Exclusive: BP to risk worst ever oil spill in Shetlands drilling
Internal report warns of ecological disaster if new well bursts
Michael McCarthy, formerly the Independent’s longstanding Environment Editor, now its Environment Columnist, is one of Britain’s leading writers on the environment and the natural world. He has won a string of awards for his work, including Environment Journalist of the Year (three times) and Specialist Writer of the Year in the British Press Awards in 2001. In 2007 he was awarded the Medal of the RSPB for “Outstanding Services to Conservation,” in 2010 he was awarded the Silver Medal of the Zoological Society of London, and in 2011 the Dilys Breeze Medal of the British Trust for Ornithology. In 2009 McCarthy published Say Goodbye To The Cuckoo (John Murray), a study of Britain’s declining migrant birds.
Wednesday 12 October 2011
BP is making contingency plans to fight the largest oil spill in history, as it prepares to drill more than 4,000 feet down in the Atlantic in wildlife-rich British waters off the Shetland Islands.
Click HERE to view graphic (207k jpg)
Internal company documents seen by The Independent show that the worst-case scenario for a spill from its North Uist exploratory well, to be sunk next year, would involve a leak of 75,000 barrels a day for 140 days – a total of 10.5 million barrels of oil, comfortably the world's biggest pollution disaster.
This would be more than double the amount of oil spilled from its Deepwater Horizon well in the Gulf of Mexico last year, which had a maximum leak rate of 62,000 barrels a day in an incident lasting 88 days – and triggered a social, economic and environmental catastrophe in the US which brought the giant multinational to the brink of collapse.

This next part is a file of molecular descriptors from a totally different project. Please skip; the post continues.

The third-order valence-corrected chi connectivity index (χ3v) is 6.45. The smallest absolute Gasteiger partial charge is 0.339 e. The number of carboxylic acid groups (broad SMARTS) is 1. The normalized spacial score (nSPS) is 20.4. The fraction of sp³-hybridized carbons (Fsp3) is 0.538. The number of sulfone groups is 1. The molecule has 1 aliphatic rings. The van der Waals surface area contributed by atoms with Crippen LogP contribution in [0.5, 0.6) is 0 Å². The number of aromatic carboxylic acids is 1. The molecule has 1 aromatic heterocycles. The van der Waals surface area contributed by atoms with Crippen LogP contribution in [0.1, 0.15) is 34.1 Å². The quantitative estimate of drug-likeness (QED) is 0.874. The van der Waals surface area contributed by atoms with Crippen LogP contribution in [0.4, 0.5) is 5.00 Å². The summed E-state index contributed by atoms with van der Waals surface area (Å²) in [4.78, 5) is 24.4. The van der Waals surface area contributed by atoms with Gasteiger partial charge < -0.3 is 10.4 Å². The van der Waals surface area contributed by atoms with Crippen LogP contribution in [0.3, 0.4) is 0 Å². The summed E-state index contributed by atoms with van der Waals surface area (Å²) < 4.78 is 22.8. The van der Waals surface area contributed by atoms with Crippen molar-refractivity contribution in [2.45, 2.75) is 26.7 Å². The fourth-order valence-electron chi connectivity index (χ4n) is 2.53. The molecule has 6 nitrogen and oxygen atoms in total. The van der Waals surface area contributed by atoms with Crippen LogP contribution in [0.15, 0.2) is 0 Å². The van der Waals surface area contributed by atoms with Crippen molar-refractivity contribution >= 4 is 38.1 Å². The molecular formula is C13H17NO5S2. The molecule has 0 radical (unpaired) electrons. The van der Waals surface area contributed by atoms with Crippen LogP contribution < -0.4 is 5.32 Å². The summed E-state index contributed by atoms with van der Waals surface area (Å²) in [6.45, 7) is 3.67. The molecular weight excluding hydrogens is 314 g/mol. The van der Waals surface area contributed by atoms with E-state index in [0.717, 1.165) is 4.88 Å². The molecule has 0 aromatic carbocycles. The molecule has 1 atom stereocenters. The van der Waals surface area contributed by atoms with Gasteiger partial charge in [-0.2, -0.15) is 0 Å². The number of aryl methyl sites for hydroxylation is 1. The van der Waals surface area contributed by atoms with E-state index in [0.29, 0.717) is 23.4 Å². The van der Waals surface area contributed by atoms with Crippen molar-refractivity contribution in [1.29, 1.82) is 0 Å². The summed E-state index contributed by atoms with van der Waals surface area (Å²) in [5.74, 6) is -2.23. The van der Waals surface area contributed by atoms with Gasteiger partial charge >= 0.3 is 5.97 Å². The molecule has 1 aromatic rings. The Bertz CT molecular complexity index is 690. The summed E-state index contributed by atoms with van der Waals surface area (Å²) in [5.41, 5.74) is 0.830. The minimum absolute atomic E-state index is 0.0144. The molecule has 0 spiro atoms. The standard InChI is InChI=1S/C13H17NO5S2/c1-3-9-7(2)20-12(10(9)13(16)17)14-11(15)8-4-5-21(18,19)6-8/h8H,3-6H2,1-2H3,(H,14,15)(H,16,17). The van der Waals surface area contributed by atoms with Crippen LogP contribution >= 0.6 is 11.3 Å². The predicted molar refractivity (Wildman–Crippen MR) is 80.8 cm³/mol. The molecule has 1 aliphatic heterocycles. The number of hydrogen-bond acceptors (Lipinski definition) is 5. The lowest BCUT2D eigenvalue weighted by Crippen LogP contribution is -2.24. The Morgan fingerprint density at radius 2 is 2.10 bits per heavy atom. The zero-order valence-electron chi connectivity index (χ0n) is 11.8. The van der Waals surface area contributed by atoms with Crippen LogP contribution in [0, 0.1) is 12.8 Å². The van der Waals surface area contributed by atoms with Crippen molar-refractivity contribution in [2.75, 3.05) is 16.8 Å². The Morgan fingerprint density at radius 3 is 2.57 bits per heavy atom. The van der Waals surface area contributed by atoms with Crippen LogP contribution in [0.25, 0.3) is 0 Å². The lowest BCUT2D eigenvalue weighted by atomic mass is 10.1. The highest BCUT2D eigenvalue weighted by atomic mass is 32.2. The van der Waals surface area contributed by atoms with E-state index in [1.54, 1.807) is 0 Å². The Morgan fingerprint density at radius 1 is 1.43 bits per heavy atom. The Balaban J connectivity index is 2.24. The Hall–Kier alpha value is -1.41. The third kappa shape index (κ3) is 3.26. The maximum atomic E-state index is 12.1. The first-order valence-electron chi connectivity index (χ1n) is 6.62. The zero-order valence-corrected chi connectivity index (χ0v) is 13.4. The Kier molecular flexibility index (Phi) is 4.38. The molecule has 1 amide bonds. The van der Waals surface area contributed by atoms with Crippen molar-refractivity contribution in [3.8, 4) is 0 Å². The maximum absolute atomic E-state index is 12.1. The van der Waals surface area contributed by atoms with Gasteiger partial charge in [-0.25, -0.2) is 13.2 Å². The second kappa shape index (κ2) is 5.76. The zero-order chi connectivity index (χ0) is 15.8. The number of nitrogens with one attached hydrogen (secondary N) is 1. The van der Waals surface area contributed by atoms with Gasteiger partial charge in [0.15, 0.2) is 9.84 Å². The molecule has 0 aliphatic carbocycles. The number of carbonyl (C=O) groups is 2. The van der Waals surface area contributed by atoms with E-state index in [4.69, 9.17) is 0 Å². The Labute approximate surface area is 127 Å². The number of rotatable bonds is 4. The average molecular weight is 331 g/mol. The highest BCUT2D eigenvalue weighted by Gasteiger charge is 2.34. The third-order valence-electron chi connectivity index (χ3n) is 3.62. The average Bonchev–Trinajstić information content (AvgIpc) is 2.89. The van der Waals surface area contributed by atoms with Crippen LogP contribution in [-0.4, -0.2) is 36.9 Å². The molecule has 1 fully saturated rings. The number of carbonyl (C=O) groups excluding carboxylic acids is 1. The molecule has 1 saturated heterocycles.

The North Uist well, in a seabed block named after the Hebridean island but located 80 miles north-west of Shetland, is part of BP's ongoing attempts to open up the West of Shetland sea area, sometimes referred to as the "Atlantic Frontier", as a rich new oil province to replace the dwindling productivity of the North Sea.
The project appeared to have been shelved by the former BP chief executive Tony Hayward last year in the aftermath of Deepwater Horizon and the barrage of criticism directed at the company for its safety record. But it is now going ahead, and the well will be drilled by a drilling ship, the Stena Caron, some time from January onwards, as long as it is given a licence by the Energy Secretary, Chris Huhne.
The company already has three West of Shetland wells producing oil, at depths from 140 to 500 metres (460 to 1,640ft). But North Uist, described by BP as "stepping out, in terms of depth", will be nearly three times as deep, at 1,290m below the surface, in immensely testing conditions similar to those of its ill-fated Gulf well, which was located 1,500 metres down, and began its unprecedented "gusher" leak in April last year.
The difficulty of capping a gushing well at such depths, vividly illustrated by the three months it took for Deepwater Horizon to be staunched, is greatly concerning British environmentalists who point out that the waters which might be affected by a North Uist spill are among the most wildlife-rich in all the UK.